Note from Beth: I’ve just returned from leading an intense “Networked NGO” training for Packard Foundation PRH grantees from Pakistan. The four-day workshop covered effective practices of networked ngos, including culture change, integrated social media strategy, and tactics. I worked with a group of eight organizations with two staff people from each. So, I’m very interested in this topic and will have a lot more to say once I recover from jet lag. I’m very grateful that the OE Team at Packard has shared this guest post about this important topic. If you work for an NGO in another region of the world or have experience delivering capacity building program, I encourage you to join the discussion here.
We at the Packard Foundation’s Organizational Effectiveness Program (OE) are in the thick of assessing and refreshing our grantmaking strategy. This periodic review pushes us to candidly reflect on what works and what we can do better with our grantmaking. As part of this process, we’ve committed ourselves to actively reaching out to our partners for input. One part of this effort is our new, experimental strategic planning website.
A few weeks ago, we featured the following question on the site: Do you think that OE funders should require grantees to undertake an organizational assessment before awarding an OE grant? Why/why not? We received several insightful responses, of which many emphasized the context-specific nature of assessment needs (i.e. “it depends” on several variables). Rachael Barrett of the Women’s Refugee Commission offered the following from the perspective of an organization that recently sought out capacity building funding: “My quick answer is yes … having organizational assumptions challenged by an unbiased outsider will hopefully help us make a more refined decision about next steps.” Jared Raynor of the TCC Group gently reminded us that, in light of “today’s capacity building environment”, we should first take a deeper look into what we hope to achieve with our grantmaking, which in turn would inform our answer to this question. He also emphasized that “organizational assessment” is a large umbrella term that encompasses a wide variety of tools and purposes, a fact that further complicates our discussions.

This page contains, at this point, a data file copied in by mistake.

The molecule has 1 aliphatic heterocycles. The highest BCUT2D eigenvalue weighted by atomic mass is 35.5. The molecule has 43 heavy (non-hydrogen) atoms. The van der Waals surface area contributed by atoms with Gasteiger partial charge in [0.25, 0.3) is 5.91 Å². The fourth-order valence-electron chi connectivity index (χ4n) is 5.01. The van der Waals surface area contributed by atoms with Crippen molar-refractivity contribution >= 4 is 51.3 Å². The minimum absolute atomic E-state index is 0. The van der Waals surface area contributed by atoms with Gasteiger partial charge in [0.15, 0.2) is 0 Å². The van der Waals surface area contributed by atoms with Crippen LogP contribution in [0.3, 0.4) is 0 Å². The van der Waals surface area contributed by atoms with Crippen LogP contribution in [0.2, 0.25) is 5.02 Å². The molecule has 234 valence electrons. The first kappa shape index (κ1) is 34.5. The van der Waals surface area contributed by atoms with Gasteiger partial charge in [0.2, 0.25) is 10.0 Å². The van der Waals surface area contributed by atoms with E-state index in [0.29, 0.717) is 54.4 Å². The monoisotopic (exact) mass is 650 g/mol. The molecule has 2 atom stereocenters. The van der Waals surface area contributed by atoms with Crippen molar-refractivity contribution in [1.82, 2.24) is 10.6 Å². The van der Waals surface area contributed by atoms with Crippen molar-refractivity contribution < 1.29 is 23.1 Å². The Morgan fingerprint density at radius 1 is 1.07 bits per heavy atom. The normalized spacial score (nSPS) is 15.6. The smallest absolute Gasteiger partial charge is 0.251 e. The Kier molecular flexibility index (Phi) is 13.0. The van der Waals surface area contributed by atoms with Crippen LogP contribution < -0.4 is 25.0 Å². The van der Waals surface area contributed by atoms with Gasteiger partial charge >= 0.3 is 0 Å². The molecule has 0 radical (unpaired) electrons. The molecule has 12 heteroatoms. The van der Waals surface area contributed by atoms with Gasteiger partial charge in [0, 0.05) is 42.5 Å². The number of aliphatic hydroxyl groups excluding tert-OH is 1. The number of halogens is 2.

We really appreciate these perspectives and, in the next few weeks, we’re featuring two more questions:
1) What is the best way to support a strong NGO sector in underserved countries or regions such as South Asia, the Western Pacific, or Sub-Saharan Africa?
- Funders: what have you tried in this space?
- Non-profits: what kind of capacity-building support do you think is most needed in the country or region where you work?
- Everyone: What has worked well and what hasn’t?
2) Should funders recommend capacity building consultants or require grantees use certain consultants for projects they fund? Why or why not?
Can we count on you to contribute your experiences and insights?